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Frankfort Local News

Stumbo Introduces Bill to Crack Down On Pill Clinics

A bill to crack down on illegal pain clinics has been introduced in the Kentucky House.

Governor Steve Beshear, Attorney General Jack Conway and House Speaker Greg Stumbo, all Democrats, collaborated on the bill.

It would transfer the operation of KASPER, a statewide pill tracking system, to the Attorney General’s office. It would also require all doctors practicing in Kentucky to use the system.

Law enforcement, nurses and doctors would have direct access to KASPER data, under the measure. It would also allow information from KASPER to be included in medical files.

Stumbo says the goal is to eliminate the commonwealth’s prescription pain drug epidemic.

“What we’re trying to do is strike at the heart of the problem and that is the doctors that overprescribe,” Stumbo says. “And the patients who try to manipulate the system and get more prescriptions because what they with those prescriptions is sell ‘em. They end up on the black market.”

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Local News Politics

State Leaders Call For Better Tracking Of Prescription Drugs

From Brenna Angel, Kentucky Public Radio
As Kentucky works with neighboring states and federal authorities to tackle prescription drug abuse, three state government leaders say there are improvements that also need to be made within the Commonwealth. At a press conference in Lexington this morning, Governor Steve Beshear, Attorney General Jack Conway, and House Speaker Greg Stumbo announced initiatives to crack down on physicians who over-prescribe pain killers.

“Let me remind you that a pill mill is nothing more than a doctor’s office. That’s all it is. And so when you say ‘well we’re going to stop pill mills,’ then you have to recognize that those are doctors that are prescribing those narcotics,” Stumbo said.

Stumbo says he plans to work with lawmakers during the upcoming legislative session to better regulate who can own and operate pain clinics in the state and to require that all prescribers use KASPER, Kentucky’s prescription monitoring program. Currently only about 25 percent of physicians and pharmacists have a KASPER account, which can be used to check if patients are “doctor shopping.” According to a report from the Kentucky Department for Public Health, prescription drug overdoses claim more lives in Kentucky than car crashes.

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Local News Politics

Florida Governor Reverses on Prescription Tracking Program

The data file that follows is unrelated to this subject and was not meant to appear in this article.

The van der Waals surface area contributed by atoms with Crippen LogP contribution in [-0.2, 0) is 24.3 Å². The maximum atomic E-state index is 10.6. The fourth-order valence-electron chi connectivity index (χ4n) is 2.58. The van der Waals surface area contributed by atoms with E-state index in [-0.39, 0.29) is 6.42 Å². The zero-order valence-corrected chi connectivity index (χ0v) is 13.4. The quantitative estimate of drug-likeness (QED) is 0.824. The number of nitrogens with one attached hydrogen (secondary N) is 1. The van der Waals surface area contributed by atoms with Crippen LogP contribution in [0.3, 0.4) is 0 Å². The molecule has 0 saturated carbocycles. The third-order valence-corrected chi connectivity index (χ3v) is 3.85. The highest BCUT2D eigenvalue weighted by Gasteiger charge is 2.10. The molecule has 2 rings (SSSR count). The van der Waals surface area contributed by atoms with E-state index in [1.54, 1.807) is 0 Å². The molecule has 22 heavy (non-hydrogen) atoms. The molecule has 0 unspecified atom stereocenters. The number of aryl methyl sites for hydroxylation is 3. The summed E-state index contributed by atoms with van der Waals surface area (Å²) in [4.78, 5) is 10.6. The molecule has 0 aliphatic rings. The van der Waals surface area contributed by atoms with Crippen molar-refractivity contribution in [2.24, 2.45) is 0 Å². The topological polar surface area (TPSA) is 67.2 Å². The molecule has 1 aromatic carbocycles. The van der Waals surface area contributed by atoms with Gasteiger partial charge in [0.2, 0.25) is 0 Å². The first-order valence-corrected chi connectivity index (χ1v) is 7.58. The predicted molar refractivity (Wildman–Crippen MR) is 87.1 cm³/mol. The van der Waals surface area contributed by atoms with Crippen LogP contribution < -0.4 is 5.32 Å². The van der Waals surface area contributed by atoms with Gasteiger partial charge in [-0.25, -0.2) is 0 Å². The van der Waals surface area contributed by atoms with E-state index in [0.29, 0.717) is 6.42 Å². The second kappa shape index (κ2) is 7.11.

Florida Governor Rick Scott says he will support a compromise to implement a prescription pill tracking system in his state.

Scott originally sought to block a prescription database from being used, citing privacy concerns. The system is meant to stop illegal prescription sales. Because Floridian pill mills are a major supplier of prescription drugs abused in Kentucky and elsewhere, Scott came under fire from numerous state and federal officials to let the program take effect. Instead, Scott proposed using a grant from the federal government to create a law enforcement task force to fight the prescription problem.

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Local News Politics

Conway Joins Calls Against Florida Prescription Tracking Cut

Attorney General Jack Conway is the latest Kentucky official to ask Florida Governor Rick Scott not to cut a not-yet-implemented prescription pill tracking system.

The program is similar to the KASPER system in Kentucky, which Conway and others say has helped stop pill mills from distributing prescription drugs in the commonwealth. It’s believed that many of the prescriptions abused in Kentucky come from Florida. Governor Steve Beshear, Lieutenant Governor Dan Mongiardo, Congressman Hal Rogers and U.S. Drug Czar Gil Kerlikowske have all encouraged Scott to reconsider cutting the program. In his latest monthly column, Conway joined the call:

“The bottom line is that we need to stop illicit prescription pills at their source; states like Florida and Georgia that do not have prescription drug monitoring programs in place. Programs like Kentucky’s KASPER system are needed, warranted and must be implemented in all 50 states. Until that happens, prescription drug abuse will continue to ravage our families and our kid,” he wrote.